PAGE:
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School Life: Official Organ of the United States Bureau of ..., Volume 13
Visualização completa - 1927
activities Administration agencies American areas assistance Association better Board Books buildings cents child cities citizens classes classroom Commissioner Committee Conference construction Continued cooperation cost course cover Department of Health districts educa effective enrollment equal established experience facilities fact Federal field funds Government grade high school House important improve increase individual institutions instruction interest June learning living materials meet ment methods Michigan million National Negroes Office of Education operation opportunity organization OVETA CULP HOBBY parents percent period persons physical practical prepared present President problems progress projects public schools pupils responsibility school systems secondary schools serve social teachers teaching tion U. S. Department understanding United University Washington Welfare White York youth
Página 127 - EDUCATION was established in 1 867 "for the purpose of collecting such statistics and facts as shall show the condition and progress of education in the several States and Territories, and of diffusing such information respecting the organization and management of schools and school systems and methods of teaching, as shall aid the people of the United States in the establishment and maintenance of efficient school systems, and otherwise promote the cause of education throughout the country.
Página 117 - In approaching this problem, we cannot turn the clock back to 1868 when the Amendment was adopted, or even to 1896 when Plessy v. Ferguson was written. We must consider public education in the light of its full development and its present place in American life throughout the Nation.
Página 117 - MR. CHIEF JUSTICE WARREN DELIVERED THE OPINION OF THE COURT These cases come to us from the States of Kansas, South Carolina, Virginia and Delaware. They are premised on different facts and different local conditions, but a common legal question justifies their consideration together in this consolidated opinion.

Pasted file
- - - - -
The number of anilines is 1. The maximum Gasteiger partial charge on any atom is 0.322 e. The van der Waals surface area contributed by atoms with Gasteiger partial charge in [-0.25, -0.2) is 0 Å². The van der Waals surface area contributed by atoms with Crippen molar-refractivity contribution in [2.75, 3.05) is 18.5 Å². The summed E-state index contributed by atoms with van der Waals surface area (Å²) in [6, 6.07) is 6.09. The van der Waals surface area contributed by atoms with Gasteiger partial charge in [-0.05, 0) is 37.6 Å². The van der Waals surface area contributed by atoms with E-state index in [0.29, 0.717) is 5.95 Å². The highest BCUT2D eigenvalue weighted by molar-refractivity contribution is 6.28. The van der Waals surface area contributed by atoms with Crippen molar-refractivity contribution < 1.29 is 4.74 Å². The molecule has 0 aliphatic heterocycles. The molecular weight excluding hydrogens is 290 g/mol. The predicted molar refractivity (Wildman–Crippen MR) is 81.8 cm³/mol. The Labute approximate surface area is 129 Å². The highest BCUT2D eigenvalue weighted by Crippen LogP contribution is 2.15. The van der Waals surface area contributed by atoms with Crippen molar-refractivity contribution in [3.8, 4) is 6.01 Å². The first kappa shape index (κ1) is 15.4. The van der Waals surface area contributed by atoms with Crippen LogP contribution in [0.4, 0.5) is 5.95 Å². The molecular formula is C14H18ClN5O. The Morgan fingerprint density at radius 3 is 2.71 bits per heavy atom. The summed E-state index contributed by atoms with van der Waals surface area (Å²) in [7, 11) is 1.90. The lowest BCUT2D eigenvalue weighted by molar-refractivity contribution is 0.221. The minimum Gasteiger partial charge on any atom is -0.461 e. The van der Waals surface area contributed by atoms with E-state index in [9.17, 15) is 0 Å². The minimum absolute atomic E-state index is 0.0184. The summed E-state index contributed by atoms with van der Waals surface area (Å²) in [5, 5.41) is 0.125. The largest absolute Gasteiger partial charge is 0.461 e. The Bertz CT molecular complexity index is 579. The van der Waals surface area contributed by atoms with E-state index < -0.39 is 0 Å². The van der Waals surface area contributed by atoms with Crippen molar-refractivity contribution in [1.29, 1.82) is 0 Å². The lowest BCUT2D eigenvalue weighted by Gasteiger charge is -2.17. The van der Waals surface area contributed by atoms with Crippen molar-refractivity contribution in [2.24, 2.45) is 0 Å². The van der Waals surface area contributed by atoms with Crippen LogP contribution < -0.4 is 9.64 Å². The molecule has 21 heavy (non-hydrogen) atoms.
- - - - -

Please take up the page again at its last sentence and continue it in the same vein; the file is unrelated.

Página 92 - Give me your tired, your poor, Your huddled masses yearning to breathe free, The wretched refuse of your teeming shore. Send these, the homeless, tempest-tost to me, I lift my lamp beside the golden door!
Página 118 - It is required in the performance of our most basic public responsibilities, even service in the armed forces. It is the very foundation of good citizenship. Today it is a principal instrument in awakening , the child to cultural values, in preparing him for later professional training, and in helping him to adjust normally to his environment. In these days, it is doubtful that any child may reasonably be expected to succeed in life if he is denied the opportunity of an education. Such an opportunity,...
Página 118 - Any language in Plessy v. Ferguson contrary to this finding is rejected. We conclude that in the field of public education the doctrine of ' ' separate but equal '
Página 54 - Federal activities have on the local educational agencies in the areas in which such activities are carried on, the Congress hereby declares it to be the policy of the United States to provide financial assistance (as set forth in the following sections of this act) for those local educational agencies upon which the United States has placed financial burdens by reason of the fact that— "1.
Página 117 - Our decision, therefore, cannot turn on merely a comparison of these tangible factors in the Negro and white schools involved in each of the cases. We must look instead to the effect of segregation itself on public education. In approaching this problem, we cannot turn the clock back to 1868 when the Amendment was adopted, or even to 1896 when Plessy v. Ferguson was written.
Página 118 - Segregation of white and colored children in public schools has a detrimental effect upon the colored children. The impact is greater when it has the sanction of the law; for the policy of separating the races is usually interpreted as denoting the inferiority of the negro group. A sense of inferiority affects the motivation of a child to learn. Segregation with the sanction of law, therefore, has a tendency to [retard] the educational and mental development of negro children and to deprive them...
Página 118 - To separate them from others of similar age and qualifications solely because of their race generates a feeling of inferiority as to their status in the community that may affect their hearts and minds in a way unlikely ever to be undone We conclude that in the field of public education the doctrine of "separate but equal